Salt and light.
Most of us have encountered the idea that the government schools are a critical mission field and that our kids, growing up in God fearing homes should be “salt and light” in those dark halls. For years I struggled with responding to this call. Having worked in public schools I knew full well the need for godly folks to walk along side the students who spend their days in a context that largely rejects the creator God. I also knew that my own children needed opportunities to share their budding faith in Christ. But the idea of sending them into that fray seemed wrong to me and it took a few years before I could articulate why. Clarity came when my then 7 year old son Ben became enamored with the idea of being a soldier. It was so clear to me that it would not be until he was physically mature, emotionally mature, had proper training, was fully equipped, and surrounded by a band of like prepared brothers with great leadership that I would be willing to let him march off to serve his country as a soldier. Our public schools are perhaps one of the most challenging mission environments I can think of. Students are relentlessly bombarded with secular ideology masquerading as “neutrality”. Students regularly get the message that a open declaration of faith in Christ represents a disruptive, unwelcome, and even unconstitutional intrusion of religion in the public sphere. All this while the daily drum beat of secularism is to be swallowed whole. For 10 years I worked as a missionary to a local public school, and during that time I became acutely aware how challenging that environment was and how vulnerable the student leaders I worked with were. Things came to a head for me when a rock star student leader broke down and despaired that “we talk so much about influencing this school for Christ, and yet it is they that influence us”, said as she held out her fore-arms to show the invisible scars of the spiritual battle that raged around her. The “great commission” in Matthew 28 calls us to make disciples of all men, and it is clear from scripture that the discipleship of children is the domaine of parents. For a parent to prioritize the discipleship of the children under their roof is obedience, not selfishness. If a parent feels a call to reach the students and faculty in a government school, then it is obedience for them, in their maturity and with the support of their church and perhaps even a missions organization to respond to that call. But like a war zone is no place for 7 year olds, so to is a public school no place for a young, immature Christian.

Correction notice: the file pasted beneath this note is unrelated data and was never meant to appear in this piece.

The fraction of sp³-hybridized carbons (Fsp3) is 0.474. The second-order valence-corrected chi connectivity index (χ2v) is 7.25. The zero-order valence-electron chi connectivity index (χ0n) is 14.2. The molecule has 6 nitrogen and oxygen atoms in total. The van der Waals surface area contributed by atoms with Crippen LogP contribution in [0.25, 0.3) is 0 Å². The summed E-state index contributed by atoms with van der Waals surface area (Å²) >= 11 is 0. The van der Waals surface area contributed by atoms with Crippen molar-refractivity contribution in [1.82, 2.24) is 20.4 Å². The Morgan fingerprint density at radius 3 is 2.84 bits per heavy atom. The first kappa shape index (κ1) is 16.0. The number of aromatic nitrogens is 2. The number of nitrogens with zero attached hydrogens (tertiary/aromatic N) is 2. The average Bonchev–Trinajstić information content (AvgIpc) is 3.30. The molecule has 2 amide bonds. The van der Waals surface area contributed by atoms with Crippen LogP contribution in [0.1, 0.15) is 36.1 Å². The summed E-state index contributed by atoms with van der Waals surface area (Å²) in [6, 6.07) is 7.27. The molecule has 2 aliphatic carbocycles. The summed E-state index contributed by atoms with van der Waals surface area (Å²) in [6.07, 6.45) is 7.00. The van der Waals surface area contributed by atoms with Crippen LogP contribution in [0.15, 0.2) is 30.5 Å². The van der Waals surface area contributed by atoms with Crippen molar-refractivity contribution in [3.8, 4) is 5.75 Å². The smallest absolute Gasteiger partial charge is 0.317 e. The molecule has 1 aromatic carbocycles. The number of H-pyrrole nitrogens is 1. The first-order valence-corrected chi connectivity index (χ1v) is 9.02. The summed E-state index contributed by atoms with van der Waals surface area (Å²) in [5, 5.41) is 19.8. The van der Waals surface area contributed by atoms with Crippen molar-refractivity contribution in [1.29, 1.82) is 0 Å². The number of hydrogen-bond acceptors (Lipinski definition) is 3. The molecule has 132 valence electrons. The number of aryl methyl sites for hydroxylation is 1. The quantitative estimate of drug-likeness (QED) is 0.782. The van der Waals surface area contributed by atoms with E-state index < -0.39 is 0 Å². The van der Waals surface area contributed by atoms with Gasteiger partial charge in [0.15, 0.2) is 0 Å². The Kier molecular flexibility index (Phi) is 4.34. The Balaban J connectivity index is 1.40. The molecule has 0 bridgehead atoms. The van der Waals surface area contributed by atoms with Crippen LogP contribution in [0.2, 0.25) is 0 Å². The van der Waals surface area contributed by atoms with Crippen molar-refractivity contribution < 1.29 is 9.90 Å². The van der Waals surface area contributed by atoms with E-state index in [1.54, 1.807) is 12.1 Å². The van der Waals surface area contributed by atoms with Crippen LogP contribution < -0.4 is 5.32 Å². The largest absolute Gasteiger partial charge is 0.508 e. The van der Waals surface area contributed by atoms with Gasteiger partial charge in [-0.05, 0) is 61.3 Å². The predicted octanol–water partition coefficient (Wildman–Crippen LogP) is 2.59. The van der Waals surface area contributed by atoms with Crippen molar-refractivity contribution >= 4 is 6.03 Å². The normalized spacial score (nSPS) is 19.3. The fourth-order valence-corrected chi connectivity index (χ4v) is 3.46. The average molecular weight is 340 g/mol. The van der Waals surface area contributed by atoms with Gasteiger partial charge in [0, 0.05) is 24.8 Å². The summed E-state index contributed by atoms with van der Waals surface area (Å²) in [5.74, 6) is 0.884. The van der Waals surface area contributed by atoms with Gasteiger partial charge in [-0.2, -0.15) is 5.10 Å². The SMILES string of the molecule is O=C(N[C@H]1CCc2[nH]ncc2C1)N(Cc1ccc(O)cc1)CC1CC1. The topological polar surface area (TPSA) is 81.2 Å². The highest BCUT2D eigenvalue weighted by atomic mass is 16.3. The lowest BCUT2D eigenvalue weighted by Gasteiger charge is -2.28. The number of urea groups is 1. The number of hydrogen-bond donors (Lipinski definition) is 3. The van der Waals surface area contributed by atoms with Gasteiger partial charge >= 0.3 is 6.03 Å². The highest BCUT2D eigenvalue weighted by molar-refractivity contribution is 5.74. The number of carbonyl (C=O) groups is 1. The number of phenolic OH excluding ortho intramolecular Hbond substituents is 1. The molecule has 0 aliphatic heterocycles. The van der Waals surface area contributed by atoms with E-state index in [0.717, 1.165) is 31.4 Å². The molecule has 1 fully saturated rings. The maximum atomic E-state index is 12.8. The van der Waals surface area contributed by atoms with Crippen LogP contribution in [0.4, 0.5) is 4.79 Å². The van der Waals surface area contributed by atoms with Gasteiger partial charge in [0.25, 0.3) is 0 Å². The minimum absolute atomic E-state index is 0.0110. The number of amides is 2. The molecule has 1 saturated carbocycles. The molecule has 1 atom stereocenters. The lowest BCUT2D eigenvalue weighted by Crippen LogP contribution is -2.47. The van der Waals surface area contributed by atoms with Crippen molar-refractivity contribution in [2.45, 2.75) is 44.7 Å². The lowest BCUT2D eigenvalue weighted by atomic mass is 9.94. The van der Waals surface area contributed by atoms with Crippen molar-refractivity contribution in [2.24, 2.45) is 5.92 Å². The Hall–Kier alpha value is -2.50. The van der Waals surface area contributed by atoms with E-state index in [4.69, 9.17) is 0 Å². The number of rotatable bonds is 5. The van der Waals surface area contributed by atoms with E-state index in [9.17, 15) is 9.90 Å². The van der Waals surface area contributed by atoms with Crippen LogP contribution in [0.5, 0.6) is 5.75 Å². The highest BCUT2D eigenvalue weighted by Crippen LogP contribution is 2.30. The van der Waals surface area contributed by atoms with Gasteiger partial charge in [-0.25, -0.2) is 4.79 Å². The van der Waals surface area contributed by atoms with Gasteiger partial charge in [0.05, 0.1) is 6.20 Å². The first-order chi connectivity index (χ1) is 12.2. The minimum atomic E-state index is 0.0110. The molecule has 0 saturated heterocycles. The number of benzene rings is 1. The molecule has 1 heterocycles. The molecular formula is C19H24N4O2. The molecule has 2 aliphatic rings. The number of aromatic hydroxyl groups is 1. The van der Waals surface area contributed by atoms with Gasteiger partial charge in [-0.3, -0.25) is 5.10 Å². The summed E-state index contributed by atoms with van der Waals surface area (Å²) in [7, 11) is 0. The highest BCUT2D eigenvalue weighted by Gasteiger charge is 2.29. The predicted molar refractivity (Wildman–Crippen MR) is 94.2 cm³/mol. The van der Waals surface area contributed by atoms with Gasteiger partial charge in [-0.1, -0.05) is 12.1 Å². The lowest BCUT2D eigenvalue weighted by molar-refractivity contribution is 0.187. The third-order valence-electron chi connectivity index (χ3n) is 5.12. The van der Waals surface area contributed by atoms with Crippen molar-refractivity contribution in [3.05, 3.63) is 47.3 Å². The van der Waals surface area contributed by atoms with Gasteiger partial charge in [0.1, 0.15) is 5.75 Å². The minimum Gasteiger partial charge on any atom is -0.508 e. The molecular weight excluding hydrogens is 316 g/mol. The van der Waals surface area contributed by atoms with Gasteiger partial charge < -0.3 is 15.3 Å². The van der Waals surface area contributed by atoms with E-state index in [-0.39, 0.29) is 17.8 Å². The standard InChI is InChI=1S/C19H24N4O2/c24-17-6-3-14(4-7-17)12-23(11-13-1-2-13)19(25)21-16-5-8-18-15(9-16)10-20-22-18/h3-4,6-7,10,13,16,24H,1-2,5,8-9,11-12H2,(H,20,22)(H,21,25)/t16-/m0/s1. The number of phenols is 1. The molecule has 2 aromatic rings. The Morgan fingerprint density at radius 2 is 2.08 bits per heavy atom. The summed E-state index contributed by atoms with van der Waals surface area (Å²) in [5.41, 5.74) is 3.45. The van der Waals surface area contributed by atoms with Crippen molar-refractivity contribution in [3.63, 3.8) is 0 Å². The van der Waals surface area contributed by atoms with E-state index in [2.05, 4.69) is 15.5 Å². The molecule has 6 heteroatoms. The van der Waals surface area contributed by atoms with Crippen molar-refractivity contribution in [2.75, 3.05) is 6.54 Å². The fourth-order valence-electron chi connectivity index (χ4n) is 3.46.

Ultimately we need to recognize that while yes, we are called to be fishers of men, we were never called to use our children as bait.